You read that title right, US student loan debt has passed $1.5 TRILLION – and this breaking news matters because the student loan debt facing millennials as they enter the work force is a massive problem. How can we minimize this higher education problem moving forward – before it really affects the US economy? Matthew Pillmore of VIP Financial Education tackles that and more in today’s video.

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15 replies
  1. Debra Mclane
    Debra Mclane says:

    Debra Mclane
    So sorry to have not been able to speak to you on Oct. 26th. I hope all is good with you!! I tired to reach your office all day Friday to talk about rescheduling my appointment, no one called back!!
     I hope we can reschedule soon, as I have been so excited to speak to you for the last several months!!!
    Its been such a eyeopening several months learning so many new ways to handle my money!!!
    Talk to you soon!!!

    Reply
  2. Marla Harmon
    Marla Harmon says:

    Recently found your channel and I love it! Still trying to carve out time to work through all the videos. I've scheduled an upcoming call, and I'm looking forward to connecting. Student loan debt…the struggle is real!

    Reply
  3. personaz
    personaz says:

    I served for 9 years, used the Montgomery GI bill to subsidize my student loans, (gi bill only covered half of my expenses)… did 2 years in a good university, and stopped when I hit 27k in student loans and couldnt afford the school anymore even with student loan and GI bill assistance, FF to today, my current job has put me back in school absolutely cost free to me, putting all of my student loans in deferral status, however I'm still making student loan payments manually every month as if they were still due (but reallocated to prevent them from gaining in interest, and targeting the rest of the money into my highest APR 6.6%)… student loans are a joke, I wish I never took one….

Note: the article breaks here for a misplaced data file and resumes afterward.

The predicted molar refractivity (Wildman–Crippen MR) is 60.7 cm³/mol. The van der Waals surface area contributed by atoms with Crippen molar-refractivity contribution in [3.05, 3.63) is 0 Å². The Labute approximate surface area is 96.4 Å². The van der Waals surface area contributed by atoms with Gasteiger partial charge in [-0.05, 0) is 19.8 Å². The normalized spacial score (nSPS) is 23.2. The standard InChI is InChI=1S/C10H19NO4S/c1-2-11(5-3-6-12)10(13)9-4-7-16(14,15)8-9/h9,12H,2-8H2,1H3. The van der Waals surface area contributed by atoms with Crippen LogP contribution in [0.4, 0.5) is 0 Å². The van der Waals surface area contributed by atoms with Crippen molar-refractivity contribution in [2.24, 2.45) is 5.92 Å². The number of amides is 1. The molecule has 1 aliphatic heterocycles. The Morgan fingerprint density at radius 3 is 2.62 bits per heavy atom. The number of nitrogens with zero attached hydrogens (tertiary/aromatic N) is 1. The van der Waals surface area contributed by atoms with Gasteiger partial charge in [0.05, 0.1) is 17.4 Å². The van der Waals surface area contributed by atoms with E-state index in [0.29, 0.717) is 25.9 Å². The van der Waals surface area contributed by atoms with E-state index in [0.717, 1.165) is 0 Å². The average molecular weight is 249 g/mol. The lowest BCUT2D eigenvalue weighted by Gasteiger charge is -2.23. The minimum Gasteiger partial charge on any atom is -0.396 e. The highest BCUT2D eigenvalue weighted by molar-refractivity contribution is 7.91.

Reply
  4. Will Clark
    Will Clark says:

    You are so very correct, we are struggling with getting my son’s student loans paid off, this happened much longer before we met you. We are making headway, but our son cannot consider buying a home till he gets these loans taken care of. We are trying to mentor him in the way you are teaching, so please pray that we can remain strong and help him get through this.

    I wish more schools took the approach that College of the Ozarks takes. All students graduate debt free, this is huge. Our youngest son is attending there, he is working but he will finish debt free. Such a blessing

    Reply
  5. Michael
    Michael says:

    I did not go to college for several reasons. I was tired of being tied to and institution that caters to the masses, I was partly home schooled, (public schools automatically assume that home-schoolers have had a sub-par education) and I had no idea what line of work I would pursue. After a few years I found that I like to make stuff, so I became a carpenter. Three years later, I bought a house in serious need of a rehab. I am currently using the skill set that I was PAID to learn to make this first house my first rental. At this point, my net worth is higher than any of my high school friends who went to college, because of student debt. (not hard to do, as most of them are in the negative) Second most important factor to my net worth, I still live with my parents. It is near impossible for most people to have as few living expenses as I do. My parents are awesome!!
    Anyway, Thanks Matthew for all the great content. It has been helpful in helping me plan my future financing strategies.

    Reply
  6. Nathan James
    Nathan James says: